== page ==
, Land Line state legislative editor | Wednesday, April 30, 2014
A renewed push at the Pennsylvania statehouse would allow local police to use radar to nab speeders.
Pennsylvania is the only state in the country that prohibits municipal police from enforcing speed limits with radar. Since 1961, only state troopers are allowed to use radar.
Sen. Randy Vulakovich, R-Allegheny, introduced a bill that would change the state’s distinction. SB1340 would permit local and regional police officers to use radar.
“It is ironic that we don’t allow municipal police to utilize radar; however, we do allow certain municipalities to utilize red-light camera systems,” Vulakovich wrote to his fellow senators in a memo.
Currently, local police are limited to electronic tools such as VASCAR, which determines a vehicle’s speed by measuring the time it takes to move between two points.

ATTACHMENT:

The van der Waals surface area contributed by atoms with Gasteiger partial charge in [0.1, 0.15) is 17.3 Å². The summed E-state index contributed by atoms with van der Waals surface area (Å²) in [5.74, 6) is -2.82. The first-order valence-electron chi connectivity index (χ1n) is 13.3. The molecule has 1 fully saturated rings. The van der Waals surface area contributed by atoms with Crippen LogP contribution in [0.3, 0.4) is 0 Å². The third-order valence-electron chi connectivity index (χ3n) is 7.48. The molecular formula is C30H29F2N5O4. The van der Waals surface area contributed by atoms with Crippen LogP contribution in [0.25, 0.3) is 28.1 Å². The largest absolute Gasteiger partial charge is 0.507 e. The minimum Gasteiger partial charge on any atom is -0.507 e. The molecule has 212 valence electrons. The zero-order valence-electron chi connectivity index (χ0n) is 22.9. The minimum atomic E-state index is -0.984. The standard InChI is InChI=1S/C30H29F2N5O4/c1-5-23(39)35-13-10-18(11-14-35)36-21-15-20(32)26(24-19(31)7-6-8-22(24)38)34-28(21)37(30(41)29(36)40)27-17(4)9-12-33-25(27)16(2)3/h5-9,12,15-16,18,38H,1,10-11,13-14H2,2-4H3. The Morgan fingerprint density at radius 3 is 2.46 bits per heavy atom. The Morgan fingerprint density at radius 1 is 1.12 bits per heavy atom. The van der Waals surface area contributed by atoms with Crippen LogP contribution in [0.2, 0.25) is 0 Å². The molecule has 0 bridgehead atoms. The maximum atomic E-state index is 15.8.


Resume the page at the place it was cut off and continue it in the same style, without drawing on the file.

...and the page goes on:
Supporters say that although radar is considered by many to be one of the most effective and accurate speed-control devices available, local police departments have not been permitted to use all traffic enforcement tools available.
Efforts to expand radar use in the state historically have struggled as opponents say the enforcement tool could be used to set up speed traps and rake in revenue from tickets. Supporters counter that expanding the use of radar beyond major highways would increase safety and reduce fatalities on all the state’s streets.
A related bill would allow “full-service police departments” to use radar. To help guard against cities setting up speed traps, HB1272 would authorize local departments to keep up to 50 percent of fine money.
In addition, warnings would be given to violators for the first four months. Once the warning period ends, tickets could be written only for drivers who exceed the posted speed by at least 10 mph.
“We often talk about equipping our officers with the latest and best in technology; however, for some reason Pennsylvania has not yet provided its law enforcement officers with radar technology that has been around since World War II,” Vulakovich stated. “It is well past time we provide our officers with this speed enforcement mechanism.”
Vulakovich’s bill is awaiting consideration in the Senate Transportation Committee. HB1272 has been in the House Transportation Committee since spring 2013.
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